Davidyan balances work, school, family life, membership in APS
Most cannot have it all: completing multiple degrees; working toward a Ph.D.; doing research work in a lab; being a parent and partner and maintaining a healthy lifestyle. Yet, Arik Davidyan, a graduate student in the molecular, cellular and integrative physiology program and a Ph.D. candidate studying skeletal muscle physiology, somehow seems to make it all possible. Davidyan, the only graduate student ambassador (GSA) for the American Physiological Society (APS) on the West Coast, still makes time for his wife, Tamar, and two children, Nadav, age four, and Yael, who is eight months old.
Born and raised in Israel in the small agricultural town of Moshav Maslul, Davidyan is the first of his family to receive a college education and one of the first in his hometown to work toward a Ph.D. He met his wife when he was just 19-years-old, and they moved to the U.S. in 2008 for college.
Davidyan started community college at Bellevue College in Seattle and, shortly after, moved to California to attend Woodland Community College. After attending for two years, he and his wife transferred to UC Davis, where he received a bachelor’s degree in exercise biology.
When Davidyan graduated, he got a job at the coroner’s office in Yolo County and was working in a lab, but he was not sure what he wanted to do next. He decided to apply for graduate school and was accepted to UC Davis once again.
“I didn’t really think much about graduate school,” Davidyan said. “I am coming from a very uneducated community.”
During his time at UC Davis, Davidyan decided to apply to become a graduate student ambassador of APS. Davidyan, who was elected to be an ambassador for APS in 2018, is in the second year of his fellowship now. He is one of nine other GSAs, but is the only one located on the West Coast.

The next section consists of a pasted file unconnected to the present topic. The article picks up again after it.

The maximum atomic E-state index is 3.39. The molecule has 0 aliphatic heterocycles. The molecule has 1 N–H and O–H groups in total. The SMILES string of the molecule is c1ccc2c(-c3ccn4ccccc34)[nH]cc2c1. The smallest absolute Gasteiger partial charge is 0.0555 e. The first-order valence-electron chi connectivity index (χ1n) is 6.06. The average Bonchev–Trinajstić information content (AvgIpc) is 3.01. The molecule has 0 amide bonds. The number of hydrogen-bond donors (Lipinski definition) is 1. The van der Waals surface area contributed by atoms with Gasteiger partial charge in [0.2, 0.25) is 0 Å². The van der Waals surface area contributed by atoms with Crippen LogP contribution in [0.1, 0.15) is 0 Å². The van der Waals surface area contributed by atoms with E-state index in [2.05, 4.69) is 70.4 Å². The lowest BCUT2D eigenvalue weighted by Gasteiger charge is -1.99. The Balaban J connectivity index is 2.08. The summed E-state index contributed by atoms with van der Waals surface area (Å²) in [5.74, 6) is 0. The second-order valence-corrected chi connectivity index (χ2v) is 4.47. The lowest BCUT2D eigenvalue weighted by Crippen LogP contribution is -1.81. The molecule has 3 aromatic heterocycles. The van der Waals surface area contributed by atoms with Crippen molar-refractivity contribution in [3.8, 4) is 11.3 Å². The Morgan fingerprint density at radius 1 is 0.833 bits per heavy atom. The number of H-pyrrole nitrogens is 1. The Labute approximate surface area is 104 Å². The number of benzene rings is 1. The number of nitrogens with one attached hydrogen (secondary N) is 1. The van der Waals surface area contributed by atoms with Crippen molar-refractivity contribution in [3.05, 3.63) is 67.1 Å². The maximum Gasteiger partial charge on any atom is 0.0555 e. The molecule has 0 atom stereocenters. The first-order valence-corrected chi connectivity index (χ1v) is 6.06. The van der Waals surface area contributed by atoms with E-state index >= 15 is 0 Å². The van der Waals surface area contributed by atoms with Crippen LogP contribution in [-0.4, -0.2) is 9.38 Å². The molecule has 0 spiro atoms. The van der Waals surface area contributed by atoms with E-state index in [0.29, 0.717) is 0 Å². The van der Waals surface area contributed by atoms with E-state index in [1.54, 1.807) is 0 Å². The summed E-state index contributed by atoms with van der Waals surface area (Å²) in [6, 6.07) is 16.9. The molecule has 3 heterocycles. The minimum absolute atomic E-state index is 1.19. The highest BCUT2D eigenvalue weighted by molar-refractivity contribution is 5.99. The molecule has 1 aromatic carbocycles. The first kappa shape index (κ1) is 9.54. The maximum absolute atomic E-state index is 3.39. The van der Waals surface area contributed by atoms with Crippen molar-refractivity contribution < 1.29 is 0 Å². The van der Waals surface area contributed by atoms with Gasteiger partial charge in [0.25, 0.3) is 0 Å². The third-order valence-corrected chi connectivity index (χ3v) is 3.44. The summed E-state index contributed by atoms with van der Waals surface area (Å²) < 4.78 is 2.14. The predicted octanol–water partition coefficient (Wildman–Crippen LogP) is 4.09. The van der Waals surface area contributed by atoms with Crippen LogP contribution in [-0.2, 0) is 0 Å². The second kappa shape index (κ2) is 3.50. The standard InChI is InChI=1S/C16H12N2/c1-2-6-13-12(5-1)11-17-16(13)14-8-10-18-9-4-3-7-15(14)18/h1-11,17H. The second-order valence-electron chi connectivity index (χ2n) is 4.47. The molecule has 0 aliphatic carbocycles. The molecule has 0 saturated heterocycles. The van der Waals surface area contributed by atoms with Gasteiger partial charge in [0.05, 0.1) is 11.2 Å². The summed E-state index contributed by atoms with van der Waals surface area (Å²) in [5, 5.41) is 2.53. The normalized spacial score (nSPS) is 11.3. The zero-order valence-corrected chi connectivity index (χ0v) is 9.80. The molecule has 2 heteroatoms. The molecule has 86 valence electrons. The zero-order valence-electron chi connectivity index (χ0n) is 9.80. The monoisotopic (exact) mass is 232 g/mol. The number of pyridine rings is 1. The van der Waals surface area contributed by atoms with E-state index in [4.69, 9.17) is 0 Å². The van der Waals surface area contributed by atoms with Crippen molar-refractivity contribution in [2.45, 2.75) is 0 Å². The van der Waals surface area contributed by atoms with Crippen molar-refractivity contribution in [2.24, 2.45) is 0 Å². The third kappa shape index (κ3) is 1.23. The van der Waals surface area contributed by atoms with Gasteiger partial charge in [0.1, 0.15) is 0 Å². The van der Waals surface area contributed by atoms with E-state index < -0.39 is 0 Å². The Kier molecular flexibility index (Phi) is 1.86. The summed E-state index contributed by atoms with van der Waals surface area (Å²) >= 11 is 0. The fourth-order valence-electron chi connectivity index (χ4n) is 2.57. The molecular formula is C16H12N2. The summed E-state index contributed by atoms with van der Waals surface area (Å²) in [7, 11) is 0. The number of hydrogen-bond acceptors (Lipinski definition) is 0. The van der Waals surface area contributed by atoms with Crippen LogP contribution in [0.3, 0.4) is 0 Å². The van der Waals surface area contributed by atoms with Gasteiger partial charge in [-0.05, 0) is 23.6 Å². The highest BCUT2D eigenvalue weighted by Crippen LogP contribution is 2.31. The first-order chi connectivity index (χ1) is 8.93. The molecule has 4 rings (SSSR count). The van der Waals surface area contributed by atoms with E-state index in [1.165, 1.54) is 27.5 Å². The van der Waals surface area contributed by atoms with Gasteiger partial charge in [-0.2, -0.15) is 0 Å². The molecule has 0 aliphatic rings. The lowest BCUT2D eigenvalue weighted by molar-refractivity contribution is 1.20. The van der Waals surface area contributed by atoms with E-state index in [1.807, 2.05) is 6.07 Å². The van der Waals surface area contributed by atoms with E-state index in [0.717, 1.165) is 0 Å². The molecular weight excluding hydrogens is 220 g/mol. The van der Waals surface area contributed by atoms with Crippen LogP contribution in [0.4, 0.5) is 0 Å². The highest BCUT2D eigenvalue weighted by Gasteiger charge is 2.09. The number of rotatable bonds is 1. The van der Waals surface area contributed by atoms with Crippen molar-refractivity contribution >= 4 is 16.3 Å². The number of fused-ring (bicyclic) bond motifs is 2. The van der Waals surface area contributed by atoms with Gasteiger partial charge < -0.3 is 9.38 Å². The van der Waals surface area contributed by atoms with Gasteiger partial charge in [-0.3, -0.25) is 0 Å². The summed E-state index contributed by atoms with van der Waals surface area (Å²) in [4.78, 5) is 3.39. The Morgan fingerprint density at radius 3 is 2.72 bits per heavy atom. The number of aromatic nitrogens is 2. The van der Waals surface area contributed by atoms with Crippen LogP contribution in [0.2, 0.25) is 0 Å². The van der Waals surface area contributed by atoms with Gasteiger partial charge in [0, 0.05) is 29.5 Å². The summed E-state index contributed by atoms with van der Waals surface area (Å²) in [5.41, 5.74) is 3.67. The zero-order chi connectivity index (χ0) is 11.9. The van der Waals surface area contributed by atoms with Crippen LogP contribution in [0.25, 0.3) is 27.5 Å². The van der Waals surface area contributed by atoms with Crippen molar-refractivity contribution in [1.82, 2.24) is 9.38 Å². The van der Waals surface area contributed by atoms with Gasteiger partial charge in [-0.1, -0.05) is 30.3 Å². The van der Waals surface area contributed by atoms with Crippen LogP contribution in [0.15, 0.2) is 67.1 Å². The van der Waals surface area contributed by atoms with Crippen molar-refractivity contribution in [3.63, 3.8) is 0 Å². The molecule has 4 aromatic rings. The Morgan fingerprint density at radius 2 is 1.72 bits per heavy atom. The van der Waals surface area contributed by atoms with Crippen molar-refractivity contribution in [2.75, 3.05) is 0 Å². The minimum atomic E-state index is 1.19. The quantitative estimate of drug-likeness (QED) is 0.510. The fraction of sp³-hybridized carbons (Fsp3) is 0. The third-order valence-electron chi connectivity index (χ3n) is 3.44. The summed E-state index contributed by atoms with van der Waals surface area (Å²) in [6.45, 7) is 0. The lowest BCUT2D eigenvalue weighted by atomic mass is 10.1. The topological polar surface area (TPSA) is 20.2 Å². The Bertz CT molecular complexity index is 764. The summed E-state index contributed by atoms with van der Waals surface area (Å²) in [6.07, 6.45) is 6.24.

“The society is a way for people with a common goal, to promote physiology and the importance of physiology to the general population and also for physiologists around the United States,” Davidyan said. “Both me and the society believe that physiology is something that is relevant for everyone. It is really important that people understand what physiology is.”
APS is one of the oldest medical societies in the world, said Keith Baar, a neurobiology, physiology and behavior professor and member of APS. Founded in 1887, APS brings together people all around the country who are dedicated to studying physiology and how the body works.
Currently, almost 10,000 members make up the society, according to Brooke Bruthers, the director of education and member communities for APS.
“One of the goals of the society is to get undergraduate students involved in both research and outreach, especially students from underprivileged minorities,” Davidyan said. “We have the goal of increasing the diversity in physiology. APS is doing a lot to recruit more young individuals from very diverse backgrounds to get into physiology, support their path as they’re getting into it with funds and opportunities and [provide] networking and awards.”
Members of APS have multiple benefits, such as the ability to attend an annual APS conference, free access to peer reviewed journals, access to career resources and job opportunities and more, according to an email from Lila Wollman, a postdoctoral research assistant at the University of Arizona who serves on the trainee advisory community (TAC) of APS. She also leads the graduate student ambassador program.
“I list positions in my lab on the physiological society website,” Baar said. “The people I am looking for are usually people who are interested in understanding what is happening, and take part in the society.”
The GSA fellowship program was launched by the TAC in 2015 as a way for student members to serve as liaisons between undergraduate, graduate students and APS, Wollman said. Fellows like Davidyan administer visits to classrooms at undergraduate institutions in their geographic region and give presentations promoting membership to APS as well as information about what physiology is and the diversity of careers in the field.